Have You Ever Drunk the Silence?

Concentration without effort … is your life tossed to and fro by random events, thoughts, feelings? Or do you live life consciously? It begins with Silence …

Le Bateleur

Rene Guenon claimed that at times when the authorities had lost the inner meaning of things, initiates would pose as jugglers or horse traders. That way, they could travel from village to village, under cover as it were, to meet with other initiates. One can imagine them carrying Tarot cards as a teaching tool, since they appear to be a harmless game, and are much more compact than transporting a library. That is how I see the first card, Le Bateleur (the Juggler or Magician), as an itinerant initiate. The name of the card is a French pun on “the low deceives you” (“le bas te leurre”), but the initiates are not deceived.

Valentin Tomberg relates this card to “concentration without effort”, reminiscent of Taoism, which is the necessary first step on the journey through the deck. Our Friend writes:

Concentration without effort, which means there is nothing to suppress and where contemplation becomes as natural as breathing and the beating of the heart, is the state of consciousness — of the intellect, the imagination, the feelings, and the will — a state of perfect calm, accompanied by the complete relaxation of the nerves and muscles of the body. It is the deep silence of desires, concerns, imagination, memory, and discursive thought. We would say that the entire being has become like the surface of calm waters reflecting the immense presence of the starry sky and its inexpressible harmony. And the waters are deep, oh how deep! And the silence increases, always increasing, what SILENCE! Its growth takes place in regular waves which pass, one after the other, through your being: one wave of silence followed by another wave of deeper silence, then yet another wave of even deeper silence … Have you ever drunk the silence. If so, you know what concentration without effort it.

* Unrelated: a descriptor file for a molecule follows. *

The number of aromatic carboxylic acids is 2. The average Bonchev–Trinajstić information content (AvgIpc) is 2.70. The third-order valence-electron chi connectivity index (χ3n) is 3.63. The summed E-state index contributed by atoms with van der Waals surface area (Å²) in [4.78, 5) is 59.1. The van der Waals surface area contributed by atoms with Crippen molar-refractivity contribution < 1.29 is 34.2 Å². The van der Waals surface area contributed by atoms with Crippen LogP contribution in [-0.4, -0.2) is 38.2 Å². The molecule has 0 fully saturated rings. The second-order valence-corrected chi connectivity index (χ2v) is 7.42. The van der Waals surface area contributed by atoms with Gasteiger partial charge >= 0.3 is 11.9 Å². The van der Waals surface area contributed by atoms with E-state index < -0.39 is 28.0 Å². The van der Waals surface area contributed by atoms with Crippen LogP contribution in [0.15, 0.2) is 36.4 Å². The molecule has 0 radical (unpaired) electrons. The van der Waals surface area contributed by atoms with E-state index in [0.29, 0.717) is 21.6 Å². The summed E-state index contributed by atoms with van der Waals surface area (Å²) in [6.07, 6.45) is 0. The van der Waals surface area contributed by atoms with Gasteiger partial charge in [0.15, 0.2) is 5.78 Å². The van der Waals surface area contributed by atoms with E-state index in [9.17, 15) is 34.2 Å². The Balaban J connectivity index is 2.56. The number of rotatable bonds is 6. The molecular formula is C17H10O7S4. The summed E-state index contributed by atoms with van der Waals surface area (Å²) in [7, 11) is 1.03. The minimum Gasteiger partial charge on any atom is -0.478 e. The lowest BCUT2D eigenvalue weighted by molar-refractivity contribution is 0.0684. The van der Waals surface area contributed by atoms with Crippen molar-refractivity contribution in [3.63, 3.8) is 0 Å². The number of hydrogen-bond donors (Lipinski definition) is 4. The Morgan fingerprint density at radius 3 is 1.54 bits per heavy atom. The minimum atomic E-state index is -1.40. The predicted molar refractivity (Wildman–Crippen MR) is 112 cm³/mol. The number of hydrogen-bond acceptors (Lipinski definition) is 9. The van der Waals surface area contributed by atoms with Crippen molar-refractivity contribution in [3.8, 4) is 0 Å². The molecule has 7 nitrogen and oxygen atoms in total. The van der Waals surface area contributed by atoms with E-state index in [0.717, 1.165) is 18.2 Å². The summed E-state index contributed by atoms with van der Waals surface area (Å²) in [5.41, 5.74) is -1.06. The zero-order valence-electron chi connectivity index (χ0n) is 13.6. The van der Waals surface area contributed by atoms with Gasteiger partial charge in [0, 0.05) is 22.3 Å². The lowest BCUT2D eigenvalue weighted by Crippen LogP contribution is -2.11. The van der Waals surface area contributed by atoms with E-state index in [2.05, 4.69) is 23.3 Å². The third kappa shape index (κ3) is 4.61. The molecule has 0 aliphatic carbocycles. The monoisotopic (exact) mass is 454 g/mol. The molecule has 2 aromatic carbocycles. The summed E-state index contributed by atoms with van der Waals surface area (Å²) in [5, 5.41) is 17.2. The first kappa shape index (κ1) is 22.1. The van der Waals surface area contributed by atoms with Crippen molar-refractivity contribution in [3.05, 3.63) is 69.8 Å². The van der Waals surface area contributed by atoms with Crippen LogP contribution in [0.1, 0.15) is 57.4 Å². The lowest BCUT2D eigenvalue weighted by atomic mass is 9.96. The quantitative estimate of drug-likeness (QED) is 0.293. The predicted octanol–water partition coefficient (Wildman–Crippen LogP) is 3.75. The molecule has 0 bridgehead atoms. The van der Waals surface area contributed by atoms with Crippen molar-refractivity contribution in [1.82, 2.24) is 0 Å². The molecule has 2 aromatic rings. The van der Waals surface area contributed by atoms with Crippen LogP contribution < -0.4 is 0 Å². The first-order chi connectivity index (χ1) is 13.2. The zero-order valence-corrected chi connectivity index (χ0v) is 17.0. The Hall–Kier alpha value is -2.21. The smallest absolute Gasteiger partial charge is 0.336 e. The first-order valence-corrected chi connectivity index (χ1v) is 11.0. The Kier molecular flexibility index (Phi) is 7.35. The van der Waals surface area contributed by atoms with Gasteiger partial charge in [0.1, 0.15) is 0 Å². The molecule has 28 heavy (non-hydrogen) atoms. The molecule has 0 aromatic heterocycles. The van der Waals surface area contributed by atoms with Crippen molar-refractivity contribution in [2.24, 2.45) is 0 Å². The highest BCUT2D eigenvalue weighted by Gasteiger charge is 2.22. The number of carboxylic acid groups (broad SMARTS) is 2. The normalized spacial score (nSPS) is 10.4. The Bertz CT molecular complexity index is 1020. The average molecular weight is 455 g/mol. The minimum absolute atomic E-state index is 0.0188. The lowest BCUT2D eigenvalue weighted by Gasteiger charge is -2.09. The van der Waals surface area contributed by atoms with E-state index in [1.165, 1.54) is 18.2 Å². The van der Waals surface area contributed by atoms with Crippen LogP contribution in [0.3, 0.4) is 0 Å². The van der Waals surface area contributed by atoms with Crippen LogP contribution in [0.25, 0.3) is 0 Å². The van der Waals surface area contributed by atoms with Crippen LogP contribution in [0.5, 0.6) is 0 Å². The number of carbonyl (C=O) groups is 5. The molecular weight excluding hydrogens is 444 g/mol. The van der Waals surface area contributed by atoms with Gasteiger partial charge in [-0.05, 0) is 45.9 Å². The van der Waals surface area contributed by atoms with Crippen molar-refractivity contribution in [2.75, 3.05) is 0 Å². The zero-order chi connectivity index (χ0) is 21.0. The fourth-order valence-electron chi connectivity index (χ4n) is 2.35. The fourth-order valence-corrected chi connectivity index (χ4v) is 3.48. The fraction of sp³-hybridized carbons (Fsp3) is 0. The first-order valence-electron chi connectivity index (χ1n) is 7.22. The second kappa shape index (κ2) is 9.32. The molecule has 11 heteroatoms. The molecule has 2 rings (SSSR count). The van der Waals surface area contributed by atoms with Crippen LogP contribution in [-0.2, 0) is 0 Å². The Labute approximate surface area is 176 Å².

Intellectual Center

Conscious attention is dependent upon the part of the soul on which it impinges, as shown below:

  • Mechanical part: there is no attention or else attention is wandering. Thoughts, sensations, images, feelings, etc., arise spontaneously in an instinctive, mechanical or automatic way.
  • Emotional part: attraction is attracted to an object, thought, image, etc.
  • Intellectual part: attention is controlled by the will, i.e., directed attention and individual mental effort.

The intellectual soul itself has three parts. In spiritual combat, we try to control which ideas to harbor in our mind. Since such thoughts and images arise spontaneously, or from outside influences, it takes wakefulness and diligence to prevent negative thoughts, feelings, and fantasies from taking hold of our consciousness. Clearly, it is impossible to have directed attention (the intellectual part) and wandering attention (the mechanical part) simultaneously. You may find, too, that it is impossible to hold onto negative emotions when you control your attention.

Obviously, indulging in negative thoughts will have an adverse effect on our inner life. Bad books and, especially in our times, magazines, movies, TV, and other manifestations of popular culture are sources of negative thinking. The political season can really exacerbate negative reactions in people.

You can see that some New Thought ideas about positive thinking do have a sound basis. Actually, much of such teachings have Hermetic sources; they are just incomplete and really don’t explain exactly how to eliminate negative thinking. That is why attention exercises are necessary.